The Rev. Dr. John Richardson, of Havre de Grace, was not in Washington 50 years ago; he was in northern Mississippi, part of an army of civil rights workers trying to make King's dream reality.
Richardson, now 71, was a student at Mississippi Industrial College in Holly Springs, and a student pastor with Hamilton Chapel Christian Methodist Episcopal Church in the community of Waterford, Miss., about 10 miles south of the college campus.
"Any number of the civil rights meetings were held at my church, the little church that I had," he recalled in an interview with The Aegis Tuesday.
He and fellow civil rights activists worked to register black voters in the South, took part in NAACP meetings and even participated in the 1965 march from Selma, Ala., to the state capitol in Montgomery.
Richardson experienced the March on Washington and King's "I Have a Dream" speech through television.
"I watched the whole thing on television," he said.
Richardson said he watched King deliver his speech on Aug. 28, 1963 with the dean of his college, faculty members and fellow students.
"I was pastoring the church and I could not get away at that time," he said.
Richardson grew up in Columbus, Miss.; his college was about 30 miles north of the University of Mississippi in Oxford, and he retains vivid memories of James Meredith and his effort in 1962 to be the first black student at Ole Miss.
Meredith was able to integrate the campus, but it required the protection of federal marshals and the National Guard.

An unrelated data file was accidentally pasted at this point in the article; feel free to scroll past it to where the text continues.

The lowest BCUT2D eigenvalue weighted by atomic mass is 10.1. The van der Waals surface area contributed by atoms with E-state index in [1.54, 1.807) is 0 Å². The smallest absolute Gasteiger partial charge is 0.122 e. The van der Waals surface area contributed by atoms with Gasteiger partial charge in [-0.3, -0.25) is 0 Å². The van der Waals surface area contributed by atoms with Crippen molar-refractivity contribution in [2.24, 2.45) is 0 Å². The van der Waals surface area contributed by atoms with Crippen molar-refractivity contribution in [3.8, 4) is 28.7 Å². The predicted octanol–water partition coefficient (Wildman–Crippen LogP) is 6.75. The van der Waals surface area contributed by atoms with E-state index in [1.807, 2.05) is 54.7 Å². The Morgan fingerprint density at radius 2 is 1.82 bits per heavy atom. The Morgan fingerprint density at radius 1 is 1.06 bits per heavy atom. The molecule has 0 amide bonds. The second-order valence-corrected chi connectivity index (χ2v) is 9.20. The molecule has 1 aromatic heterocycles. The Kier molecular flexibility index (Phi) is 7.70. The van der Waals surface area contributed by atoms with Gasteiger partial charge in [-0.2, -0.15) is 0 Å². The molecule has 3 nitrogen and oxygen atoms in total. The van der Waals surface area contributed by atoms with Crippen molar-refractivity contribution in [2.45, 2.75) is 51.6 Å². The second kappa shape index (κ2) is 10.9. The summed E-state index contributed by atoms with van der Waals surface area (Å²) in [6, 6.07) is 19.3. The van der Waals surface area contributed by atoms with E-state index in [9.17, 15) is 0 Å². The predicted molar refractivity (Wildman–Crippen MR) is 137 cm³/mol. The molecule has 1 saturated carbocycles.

Richardson watched National Guard trucks travel past his college campus "all night and all day."
"When I saw thousands of National Guard [troops] going down there to allow one guy integrate a school, I became acutely aware of the difficulty and hostility that existed," Richardson said.
He described King's speech as "very moving."
"It touched on a lot of the issues that we had faced, and we knew that there was discrimination," he said.
Richardson said that, even though the University of Mississippi had been integrated a year before King spoke on the steps of the Lincoln Memorial, he did not expect to be able to attend graduate school in his home state.
He noted many faculty members at Mississippi Industrial College, including the dean, had obtained their advanced degrees at out-of-state schools, and the only professions open to blacks in the South were education or the clergy.
"We talked a little bit about that," Richardson recalled. "We talked about poverty and jobs, and also about people moving ahead."
Richardson said he had had "no interaction with white folks" growing up.
"The schools were segregated, the community was segregated and that's the way it was," he said.